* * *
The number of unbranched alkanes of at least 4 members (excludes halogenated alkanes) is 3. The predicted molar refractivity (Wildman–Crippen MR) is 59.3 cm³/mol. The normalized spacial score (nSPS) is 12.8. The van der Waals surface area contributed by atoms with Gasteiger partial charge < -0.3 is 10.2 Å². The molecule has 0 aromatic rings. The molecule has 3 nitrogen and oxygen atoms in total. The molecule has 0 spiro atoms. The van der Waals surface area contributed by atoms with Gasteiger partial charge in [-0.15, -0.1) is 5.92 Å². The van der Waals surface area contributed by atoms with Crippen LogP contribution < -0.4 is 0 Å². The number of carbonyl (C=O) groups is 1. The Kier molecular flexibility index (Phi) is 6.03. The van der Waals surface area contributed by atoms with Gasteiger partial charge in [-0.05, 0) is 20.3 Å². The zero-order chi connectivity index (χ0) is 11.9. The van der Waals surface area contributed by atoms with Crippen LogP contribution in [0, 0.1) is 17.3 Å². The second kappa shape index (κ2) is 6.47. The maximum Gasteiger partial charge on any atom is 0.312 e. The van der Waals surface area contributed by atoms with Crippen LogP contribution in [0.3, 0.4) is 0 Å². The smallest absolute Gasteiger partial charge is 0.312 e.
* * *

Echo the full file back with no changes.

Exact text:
The number of unbranched alkanes of at least 4 members (excludes halogenated alkanes) is 3. The predicted molar refractivity (Wildman–Crippen MR) is 59.3 cm³/mol. The normalized spacial score (nSPS) is 12.8. The van der Waals surface area contributed by atoms with Gasteiger partial charge < -0.3 is 10.2 Å². The molecule has 0 aromatic rings. The molecule has 3 nitrogen and oxygen atoms in total. The molecule has 0 spiro atoms. The van der Waals surface area contributed by atoms with Gasteiger partial charge in [-0.15, -0.1) is 5.92 Å². The van der Waals surface area contributed by atoms with Crippen LogP contribution < -0.4 is 0 Å². The number of carbonyl (C=O) groups is 1. The Kier molecular flexibility index (Phi) is 6.03. The van der Waals surface area contributed by atoms with Gasteiger partial charge in [-0.05, 0) is 20.3 Å². The zero-order chi connectivity index (χ0) is 11.9. The van der Waals surface area contributed by atoms with Crippen LogP contribution in [0, 0.1) is 17.3 Å². The second kappa shape index (κ2) is 6.47. The maximum Gasteiger partial charge on any atom is 0.312 e. The van der Waals surface area contributed by atoms with Crippen LogP contribution in [0.3, 0.4) is 0 Å². The smallest absolute Gasteiger partial charge is 0.312 e.